Impact of surveillance stool culture guided selection of antibiotics in the management of pediatric small bowel transplant recipients

Minnie John, Gabriel Gondolesi, Betsy Herold, Stuart Kaufman, Thomas Fishbein, Roberto Posada

Research output: Contribution to journalArticle

5 Citations (Scopus)

Abstract

Surveillance stool cultures (SSC) have been used in immunocompromised populations to predict the organisms associated with invasive infections and aid in the selection of empiric antibiotic regimens. To evaluate the utility of this approach in pediatric small bowel transplant (SBT) recipients, we conducted a retrospective review of 33 patients who underwent SBT, 16 of whom had SSC done. In no case was the same organism isolated from SSC and subsequent blood, peritoneal fluid or wound cultures. In the first month post-transplantation, blood cultures were positive in 44% and 35% of patients that had and did not have SSC done, respectively (p = 0.73); peritoneal fluid cultures in 44% and 65% (p = 0.30); and wound cultures in 44% and 24% (p = 0.28). There were no significant differences among both groups in time to first infection, duration of ICU stay following SBT, graft survival or long-term patient survival. We conclude that SSC-guided antibiotic selection does not have a significant impact on the incidence of invasive infections in the first month following SBT or on specific indicators of patient outcome. This suggests that empiric antibiotic regimens should be selected based on clinical presentation and hospital flora and susceptibility patterns.

Original languageEnglish (US)
Pages (from-to)198-204
Number of pages7
JournalPediatric Transplantation
Volume10
Issue number2
DOIs
StatePublished - Mar 2006
Externally publishedYes

Fingerprint

Pediatrics
Anti-Bacterial Agents
Ascitic Fluid
Transplants
Infection
Wounds and Injuries
Graft Survival
Transplantation
Survival
Transplant Recipients
Incidence
Population
Blood Culture

Keywords

  • Infection
  • Pediatrics
  • Small intestine
  • Transplant

ASJC Scopus subject areas

  • Pediatrics, Perinatology, and Child Health
  • Transplantation

Cite this

Impact of surveillance stool culture guided selection of antibiotics in the management of pediatric small bowel transplant recipients. / John, Minnie; Gondolesi, Gabriel; Herold, Betsy; Kaufman, Stuart; Fishbein, Thomas; Posada, Roberto.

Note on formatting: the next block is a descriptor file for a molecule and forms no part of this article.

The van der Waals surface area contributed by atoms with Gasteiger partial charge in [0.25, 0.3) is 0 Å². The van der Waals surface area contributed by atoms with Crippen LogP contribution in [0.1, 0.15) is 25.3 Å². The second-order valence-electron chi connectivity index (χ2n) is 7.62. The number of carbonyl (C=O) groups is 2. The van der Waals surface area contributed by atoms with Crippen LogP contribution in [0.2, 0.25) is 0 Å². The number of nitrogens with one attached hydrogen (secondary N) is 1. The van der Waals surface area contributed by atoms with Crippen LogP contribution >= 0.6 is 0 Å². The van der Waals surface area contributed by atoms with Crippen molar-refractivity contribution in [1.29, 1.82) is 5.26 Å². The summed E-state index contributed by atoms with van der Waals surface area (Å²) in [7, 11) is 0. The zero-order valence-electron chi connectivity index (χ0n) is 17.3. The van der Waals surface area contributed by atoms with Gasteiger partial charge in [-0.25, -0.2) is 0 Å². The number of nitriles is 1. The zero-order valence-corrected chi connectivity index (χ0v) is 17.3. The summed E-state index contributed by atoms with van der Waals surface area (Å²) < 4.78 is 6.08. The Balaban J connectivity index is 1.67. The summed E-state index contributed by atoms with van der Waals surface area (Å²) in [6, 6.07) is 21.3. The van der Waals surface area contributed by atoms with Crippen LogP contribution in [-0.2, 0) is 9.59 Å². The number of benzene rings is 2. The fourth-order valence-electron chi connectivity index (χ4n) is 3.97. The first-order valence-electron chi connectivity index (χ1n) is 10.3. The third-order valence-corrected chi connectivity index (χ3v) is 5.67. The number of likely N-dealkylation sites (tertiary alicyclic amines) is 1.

In: Pediatric Transplantation, Vol. 10, No. 2, 03.2006, p. 198-204.

Research output: Contribution to journalArticle

John, Minnie ; Gondolesi, Gabriel ; Herold, Betsy ; Kaufman, Stuart ; Fishbein, Thomas ; Posada, Roberto. / Impact of surveillance stool culture guided selection of antibiotics in the management of pediatric small bowel transplant recipients. In: Pediatric Transplantation. 2006 ; Vol. 10, No. 2. pp. 198-204.
@article{ad33adf48993441d89cd111de4d66791,
title = "Impact of surveillance stool culture guided selection of antibiotics in the management of pediatric small bowel transplant recipients",
abstract = "Surveillance stool cultures (SSC) have been used in immunocompromised populations to predict the organisms associated with invasive infections and aid in the selection of empiric antibiotic regimens. To evaluate the utility of this approach in pediatric small bowel transplant (SBT) recipients, we conducted a retrospective review of 33 patients who underwent SBT, 16 of whom had SSC done. In no case was the same organism isolated from SSC and subsequent blood, peritoneal fluid or wound cultures. In the first month post-transplantation, blood cultures were positive in 44{\%} and 35{\%} of patients that had and did not have SSC done, respectively (p = 0.73); peritoneal fluid cultures in 44{\%} and 65{\%} (p = 0.30); and wound cultures in 44{\%} and 24{\%} (p = 0.28). There were no significant differences among both groups in time to first infection, duration of ICU stay following SBT, graft survival or long-term patient survival. We conclude that SSC-guided antibiotic selection does not have a significant impact on the incidence of invasive infections in the first month following SBT or on specific indicators of patient outcome. This suggests that empiric antibiotic regimens should be selected based on clinical presentation and hospital flora and susceptibility patterns.",